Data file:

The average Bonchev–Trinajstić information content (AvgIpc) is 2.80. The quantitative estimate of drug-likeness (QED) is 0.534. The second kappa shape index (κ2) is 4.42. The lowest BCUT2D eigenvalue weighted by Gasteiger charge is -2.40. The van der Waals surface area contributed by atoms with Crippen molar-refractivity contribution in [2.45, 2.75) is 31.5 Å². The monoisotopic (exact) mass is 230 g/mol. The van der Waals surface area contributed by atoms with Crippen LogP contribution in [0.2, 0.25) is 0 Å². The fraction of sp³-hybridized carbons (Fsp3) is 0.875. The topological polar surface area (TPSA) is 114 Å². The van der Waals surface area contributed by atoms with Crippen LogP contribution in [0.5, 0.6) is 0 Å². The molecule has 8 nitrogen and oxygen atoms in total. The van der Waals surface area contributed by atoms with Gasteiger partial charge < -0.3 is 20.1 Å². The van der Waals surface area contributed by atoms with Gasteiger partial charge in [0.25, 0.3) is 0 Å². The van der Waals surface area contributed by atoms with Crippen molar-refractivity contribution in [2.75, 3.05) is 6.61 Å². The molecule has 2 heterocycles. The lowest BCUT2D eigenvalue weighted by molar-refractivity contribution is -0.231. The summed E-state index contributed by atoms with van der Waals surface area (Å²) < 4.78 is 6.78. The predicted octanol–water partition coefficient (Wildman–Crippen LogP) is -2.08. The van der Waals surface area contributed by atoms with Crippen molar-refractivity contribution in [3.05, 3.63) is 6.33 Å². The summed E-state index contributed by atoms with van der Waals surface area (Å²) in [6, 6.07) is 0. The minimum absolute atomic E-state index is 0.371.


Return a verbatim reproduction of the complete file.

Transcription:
The average Bonchev–Trinajstić information content (AvgIpc) is 2.80. The quantitative estimate of drug-likeness (QED) is 0.534. The second kappa shape index (κ2) is 4.42. The lowest BCUT2D eigenvalue weighted by Gasteiger charge is -2.40. The van der Waals surface area contributed by atoms with Crippen molar-refractivity contribution in [2.45, 2.75) is 31.5 Å². The monoisotopic (exact) mass is 230 g/mol. The van der Waals surface area contributed by atoms with Crippen LogP contribution in [0.2, 0.25) is 0 Å². The fraction of sp³-hybridized carbons (Fsp3) is 0.875. The topological polar surface area (TPSA) is 114 Å². The van der Waals surface area contributed by atoms with Crippen LogP contribution in [0.5, 0.6) is 0 Å². The molecule has 8 nitrogen and oxygen atoms in total. The van der Waals surface area contributed by atoms with Gasteiger partial charge < -0.3 is 20.1 Å². The van der Waals surface area contributed by atoms with Gasteiger partial charge in [0.25, 0.3) is 0 Å². The van der Waals surface area contributed by atoms with Crippen molar-refractivity contribution in [2.75, 3.05) is 6.61 Å². The molecule has 2 heterocycles. The lowest BCUT2D eigenvalue weighted by molar-refractivity contribution is -0.231. The summed E-state index contributed by atoms with van der Waals surface area (Å²) < 4.78 is 6.78. The predicted octanol–water partition coefficient (Wildman–Crippen LogP) is -2.08. The van der Waals surface area contributed by atoms with Crippen molar-refractivity contribution in [3.05, 3.63) is 6.33 Å². The summed E-state index contributed by atoms with van der Waals surface area (Å²) in [6, 6.07) is 0. The minimum absolute atomic E-state index is 0.371.